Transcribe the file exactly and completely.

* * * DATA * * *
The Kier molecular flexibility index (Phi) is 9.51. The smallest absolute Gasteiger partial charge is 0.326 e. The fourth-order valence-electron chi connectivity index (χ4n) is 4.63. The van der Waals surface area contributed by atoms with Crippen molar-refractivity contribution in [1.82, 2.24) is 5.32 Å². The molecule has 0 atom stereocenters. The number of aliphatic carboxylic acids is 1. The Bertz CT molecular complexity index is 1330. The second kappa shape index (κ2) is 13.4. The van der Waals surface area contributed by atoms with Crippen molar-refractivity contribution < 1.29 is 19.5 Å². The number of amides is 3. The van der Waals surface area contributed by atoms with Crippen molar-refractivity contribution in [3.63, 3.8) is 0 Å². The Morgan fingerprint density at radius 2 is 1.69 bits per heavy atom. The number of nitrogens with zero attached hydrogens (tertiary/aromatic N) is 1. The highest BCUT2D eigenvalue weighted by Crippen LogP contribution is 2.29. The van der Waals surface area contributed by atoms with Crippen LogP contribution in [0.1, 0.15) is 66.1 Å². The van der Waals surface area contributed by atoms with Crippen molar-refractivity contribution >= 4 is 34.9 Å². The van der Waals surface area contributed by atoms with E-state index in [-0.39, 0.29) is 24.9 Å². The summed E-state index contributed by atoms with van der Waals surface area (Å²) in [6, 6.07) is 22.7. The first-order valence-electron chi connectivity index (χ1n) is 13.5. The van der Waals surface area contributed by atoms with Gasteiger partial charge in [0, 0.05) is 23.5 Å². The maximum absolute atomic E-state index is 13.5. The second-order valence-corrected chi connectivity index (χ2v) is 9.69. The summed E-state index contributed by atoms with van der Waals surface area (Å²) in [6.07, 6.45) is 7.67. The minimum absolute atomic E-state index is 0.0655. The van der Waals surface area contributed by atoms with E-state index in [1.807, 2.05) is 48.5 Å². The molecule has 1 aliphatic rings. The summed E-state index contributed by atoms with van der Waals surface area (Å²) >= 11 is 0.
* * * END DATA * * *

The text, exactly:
The Kier molecular flexibility index (Phi) is 9.51. The smallest absolute Gasteiger partial charge is 0.326 e. The fourth-order valence-electron chi connectivity index (χ4n) is 4.63. The van der Waals surface area contributed by atoms with Crippen molar-refractivity contribution in [1.82, 2.24) is 5.32 Å². The molecule has 0 atom stereocenters. The number of aliphatic carboxylic acids is 1. The Bertz CT molecular complexity index is 1330. The second kappa shape index (κ2) is 13.4. The van der Waals surface area contributed by atoms with Crippen molar-refractivity contribution < 1.29 is 19.5 Å². The number of amides is 3. The van der Waals surface area contributed by atoms with Crippen molar-refractivity contribution in [3.63, 3.8) is 0 Å². The Morgan fingerprint density at radius 2 is 1.69 bits per heavy atom. The number of nitrogens with zero attached hydrogens (tertiary/aromatic N) is 1. The highest BCUT2D eigenvalue weighted by Crippen LogP contribution is 2.29. The van der Waals surface area contributed by atoms with Crippen LogP contribution in [0.1, 0.15) is 66.1 Å². The van der Waals surface area contributed by atoms with Crippen molar-refractivity contribution >= 4 is 34.9 Å². The van der Waals surface area contributed by atoms with E-state index in [-0.39, 0.29) is 24.9 Å². The summed E-state index contributed by atoms with van der Waals surface area (Å²) in [6, 6.07) is 22.7. The first-order valence-electron chi connectivity index (χ1n) is 13.5. The van der Waals surface area contributed by atoms with Gasteiger partial charge in [0, 0.05) is 23.5 Å². The maximum absolute atomic E-state index is 13.5. The second-order valence-corrected chi connectivity index (χ2v) is 9.69. The summed E-state index contributed by atoms with van der Waals surface area (Å²) in [6.07, 6.45) is 7.67. The minimum absolute atomic E-state index is 0.0655. The van der Waals surface area contributed by atoms with E-state index in [1.807, 2.05) is 48.5 Å². The molecule has 1 aliphatic rings. The summed E-state index contributed by atoms with van der Waals surface area (Å²) >= 11 is 0.